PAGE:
Pharmaceuticals that are intended for human use are frequently detected in the aquatic environment. This is predominantly from the excretion of pharmaceuticals by patients, in their urine and faeces, which subsequently enter sewage treatment plants. Sewage treatment provides a final opportunity for pharmaceutical removal, prior to discharge into the environment, however, removal is often incomplete. Once in the environment, pharmaceuticals have the potential to cause effects on aquatic organisms. Sewage treatment plants, that are designed to meet statutory discharge consents for nutrients, are increasing in number. These plants, capable of biological nutrient removal, are understudied for the removal efficiencies of pharmaceuticals. This thesis presents research findings on the behaviour, fate and removal of selected pharmaceuticals in a bespoke laboratory rig, and in operational biological nutrient removal sewage treatment plants.
Pharmaceuticals possessing a broad range of physical and chemical properties were selected for this research, they included: salicylic acid, caffeine, propranolol, diclofenac and carbamazepine. Sensitive chromatographic methods were developed to quantify the analytes in a laboratory sequencing batch reactor rig and in operational plants. Radiolabelled 14C isotopes of salicylic acid, caffeine, propranolol and diclofenac were dosed into the laboratory rig. The compounds exhibited different behaviours during a simulated sewage treatment process. Salicylic acid and caffeine produced the highest amount of biodegradation, with 25.2% and 14.5% of the radiolabel mineralised to 14CO2 in the rig. However, parent degradation is likely to have been higher, since neither compound could be detected in the effluent by specific chemical analysis. These findings were replicated in the operational sewage treatment plants, with > 97% removal of both pharmaceuticals, in all three plants investigated. Propranolol and diclofenac were less affected by biodegradation processes, and produced 3.7% and 0.2% mineralisation, respectively, in the laboratory rig. Furthermore, 33.8% of the radioactivity associated to 14C propranolol was detected in the rig solids. These compounds showed insignificant removal from two operational plants; 6.8% and 20.9% (propranolol) and -0.9% and -39.4% (diclofenac).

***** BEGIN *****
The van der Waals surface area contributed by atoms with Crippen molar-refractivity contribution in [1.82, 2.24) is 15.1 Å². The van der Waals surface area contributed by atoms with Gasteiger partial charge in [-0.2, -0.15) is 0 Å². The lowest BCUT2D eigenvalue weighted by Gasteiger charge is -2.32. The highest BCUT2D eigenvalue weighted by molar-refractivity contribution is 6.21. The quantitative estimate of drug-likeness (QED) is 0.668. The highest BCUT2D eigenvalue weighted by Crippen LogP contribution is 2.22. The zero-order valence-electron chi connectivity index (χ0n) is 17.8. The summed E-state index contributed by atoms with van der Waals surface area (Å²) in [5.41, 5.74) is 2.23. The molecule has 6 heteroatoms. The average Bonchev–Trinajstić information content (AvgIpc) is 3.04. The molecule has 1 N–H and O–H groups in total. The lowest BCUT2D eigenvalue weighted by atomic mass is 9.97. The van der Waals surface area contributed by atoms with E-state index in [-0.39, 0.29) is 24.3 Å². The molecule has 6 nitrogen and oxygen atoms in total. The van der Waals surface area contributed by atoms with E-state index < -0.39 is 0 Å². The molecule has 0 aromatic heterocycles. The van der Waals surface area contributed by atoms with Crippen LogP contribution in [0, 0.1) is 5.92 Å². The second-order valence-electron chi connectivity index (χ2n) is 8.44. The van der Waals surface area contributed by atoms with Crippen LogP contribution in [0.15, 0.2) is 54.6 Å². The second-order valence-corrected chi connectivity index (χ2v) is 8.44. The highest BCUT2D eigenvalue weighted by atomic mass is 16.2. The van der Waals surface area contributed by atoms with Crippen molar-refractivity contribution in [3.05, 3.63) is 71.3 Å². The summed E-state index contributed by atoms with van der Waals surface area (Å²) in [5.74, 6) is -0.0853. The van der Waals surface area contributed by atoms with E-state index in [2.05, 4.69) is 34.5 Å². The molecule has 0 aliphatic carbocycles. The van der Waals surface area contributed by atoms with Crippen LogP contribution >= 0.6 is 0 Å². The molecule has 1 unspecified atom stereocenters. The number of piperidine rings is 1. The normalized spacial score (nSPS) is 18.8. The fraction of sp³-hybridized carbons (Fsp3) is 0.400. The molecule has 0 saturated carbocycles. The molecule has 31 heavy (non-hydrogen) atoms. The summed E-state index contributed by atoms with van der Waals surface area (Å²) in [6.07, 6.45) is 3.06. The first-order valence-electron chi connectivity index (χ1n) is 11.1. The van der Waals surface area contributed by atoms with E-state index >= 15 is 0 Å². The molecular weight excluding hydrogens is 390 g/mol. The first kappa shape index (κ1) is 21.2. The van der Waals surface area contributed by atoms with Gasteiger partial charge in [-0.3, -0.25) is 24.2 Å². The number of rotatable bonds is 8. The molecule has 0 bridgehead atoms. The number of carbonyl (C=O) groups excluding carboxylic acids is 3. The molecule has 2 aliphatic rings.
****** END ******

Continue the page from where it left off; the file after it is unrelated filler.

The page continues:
Monitoring of operational plants showed that concentrations of propranolol were highest in the activated sludge tanks at all three sites. This supports the findings from the rig, that propranolol interacts with the sludge, which might be more significant in plants with lower sludge wastage rates, such as sequencing batch reactors. This could have implications for the terrestrial environment, and therefore, terrestrial risk assessments should be refined accordingly. Monitoring of the operational sewage treatment plants highlighted the widespread presence, and recalcitrant behaviour, of carbamazepine during biological sewage treatment. Future work should focus on investigating the mechanisms of removal, of this pharmaceutical in the laboratory sequencing batch reactor. This work highlighted the problems biological systems face in effectively removing recalcitrant pharmaceuticals. Advanced wastewater treatment should be considered, if complete removal is desired.
|Date of Award||Jan 2013|
|Supervisor||John Williams (Supervisor), Eric May (Supervisor) & Graham Mills (Supervisor)|